As much as I would like to start repotting (about 600 containers to "process', it's to soon still: most of the soil is still frozen solid.

March 2010

Winter isn't over yet; the battle on the snail is raging in full force.  In the Pachysandra patch, about 500 have been caught and disposed of.

Repotting has taken a flying start: about half of the pots (300) have been done.  The process is a lot more straight forward than it used to be.  Removing the old soil and all weeds, potting up, adding coated fertilizer on top, covering the surface with fine bark. This way I can do 4 times as many plants as last year in the same time.  The bark topping is added to reduce evaporation, slow down weed growth and just because it looks more tidy.

April 2010

Time for the inevitable set back: a couple of weeks of good weather has woken up most of the plants and the leaves were unfurling at an incredible pace. Then came three nights of severe frost.  The seedling bed, looking extremely pretty before, looks like a mess afterward: mushy dead leaves everywhere.

Once again a number of plants in the collection have fallen victim to those terrible changes from warm to freezing.  I'm starting lo learn by trial and error.  Trial: putting plants up a three level wooden construction.  Error: looks pretty during spring and summer, an absolute nightmare in winter.  The top level in particular should not be used during the winter.  It was full of seedlings, including a number of nice H. 'Amos' offspring, about 30 of them.  Not a single one did survive.  I should have known: not only were they exposed to the harsh winter conditions, but they were fully exposed to the wind as well.

The snail count has risen to about 750, but the plants are still under massive attack.  New shoots are damaged even before they have had the chance to unfurl.

Repotted about 450 plants so far: the end is near.

May 2010

Weeding is the main goal this month.  It has been the coldest month of May for more than a century in Belgium.  Plants are growing slowly, en there is always the threat of night frosts.  Like a famous Dutch soccer player used  to say: "every disadvantage has an advantage".  Weed growth is very slow to.  Apparently all plants that were put in the garden last year have survived.  With some it's clear they need a longer time to settle, and they've returned smaller than last year.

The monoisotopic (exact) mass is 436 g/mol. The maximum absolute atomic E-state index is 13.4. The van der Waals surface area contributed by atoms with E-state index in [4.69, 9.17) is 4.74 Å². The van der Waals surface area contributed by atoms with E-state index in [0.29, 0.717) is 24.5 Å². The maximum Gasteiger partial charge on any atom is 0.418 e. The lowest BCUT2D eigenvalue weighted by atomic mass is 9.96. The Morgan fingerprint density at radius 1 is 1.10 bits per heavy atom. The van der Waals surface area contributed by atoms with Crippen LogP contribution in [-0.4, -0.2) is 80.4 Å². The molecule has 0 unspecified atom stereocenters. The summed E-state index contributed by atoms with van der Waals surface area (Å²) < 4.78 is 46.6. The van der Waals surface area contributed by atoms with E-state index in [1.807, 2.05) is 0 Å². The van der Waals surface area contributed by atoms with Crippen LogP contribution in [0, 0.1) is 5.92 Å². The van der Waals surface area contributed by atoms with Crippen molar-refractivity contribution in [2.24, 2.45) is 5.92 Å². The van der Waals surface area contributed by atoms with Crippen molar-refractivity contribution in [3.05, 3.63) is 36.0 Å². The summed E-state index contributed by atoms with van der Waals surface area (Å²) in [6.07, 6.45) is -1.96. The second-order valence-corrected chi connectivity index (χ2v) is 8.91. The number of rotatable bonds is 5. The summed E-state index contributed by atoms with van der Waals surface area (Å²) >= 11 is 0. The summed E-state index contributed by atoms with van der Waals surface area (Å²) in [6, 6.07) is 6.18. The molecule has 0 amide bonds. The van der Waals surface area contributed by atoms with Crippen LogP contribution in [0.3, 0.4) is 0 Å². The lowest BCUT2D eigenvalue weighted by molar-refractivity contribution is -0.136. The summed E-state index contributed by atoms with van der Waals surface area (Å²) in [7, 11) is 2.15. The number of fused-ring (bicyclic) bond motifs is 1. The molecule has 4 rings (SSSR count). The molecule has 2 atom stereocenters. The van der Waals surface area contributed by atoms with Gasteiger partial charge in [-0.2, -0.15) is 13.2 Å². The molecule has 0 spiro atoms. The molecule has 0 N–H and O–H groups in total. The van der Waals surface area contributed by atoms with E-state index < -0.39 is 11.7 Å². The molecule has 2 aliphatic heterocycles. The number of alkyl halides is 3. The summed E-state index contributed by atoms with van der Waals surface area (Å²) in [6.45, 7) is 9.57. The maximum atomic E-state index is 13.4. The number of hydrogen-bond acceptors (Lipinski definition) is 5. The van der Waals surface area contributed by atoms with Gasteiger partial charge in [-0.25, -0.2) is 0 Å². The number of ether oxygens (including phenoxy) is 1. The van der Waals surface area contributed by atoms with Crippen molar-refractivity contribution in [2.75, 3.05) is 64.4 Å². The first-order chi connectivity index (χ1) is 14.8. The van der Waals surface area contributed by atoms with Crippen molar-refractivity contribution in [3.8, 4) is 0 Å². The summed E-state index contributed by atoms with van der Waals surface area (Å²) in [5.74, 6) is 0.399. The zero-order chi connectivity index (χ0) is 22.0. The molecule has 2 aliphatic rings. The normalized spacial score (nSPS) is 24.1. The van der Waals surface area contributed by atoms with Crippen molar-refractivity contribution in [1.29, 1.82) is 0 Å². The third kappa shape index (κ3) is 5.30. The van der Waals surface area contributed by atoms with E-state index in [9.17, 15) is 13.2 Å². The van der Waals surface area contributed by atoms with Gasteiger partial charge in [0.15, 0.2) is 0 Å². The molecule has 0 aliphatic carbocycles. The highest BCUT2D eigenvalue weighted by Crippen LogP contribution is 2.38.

I've finally been able to start the snail battle systematically.  A solution of 1 part ammonia on 10 parts of water is sprayed on the plants.  This is done in the middle of the night, as the snails have to be active.  The effect on slugs and snails is instant an absolutely lethal.  Every single one that comes in contact with the ammonia dies there and then.  Most of the time they don't even have the time to drop of the leaf; the next morning blackbirds are having a feast.  One week after the first application the results show.  There is some minor damage from the solution on leaves that had been damaged before, by frost or snails, and some plants have lost the waxy coating, but in general things are looking a whole lot better than before: the snail population, judging by new damage and visual observation at night, has been decimated.
You may wonder if the ammonia isn't poisonous or bad for your soil; it's only active for a brief period of time.  After that, it is broken down and becomes nitrogen, thus making an extra food supply for the hostas.

The first new plants have arrived and take a prominent place in the quarantine area.  They have been repotted and are waiting for the new labels to arrive: I've ordered 1000 Rose Markers in the USA from Paw Paw.  As this is way to much, I've found a couple of hosta friends that do want some as well.

A number of plants in the garden do not grow as well as they should.  For most of them the problem seems to be poor soil conditions.  I'll gave to get a load of fine compost, dig up the plants, amend the soil and put them back.  Another problem are ground covers that just grow to strong.  Removal of these plants and soil improvement must do the trick for them.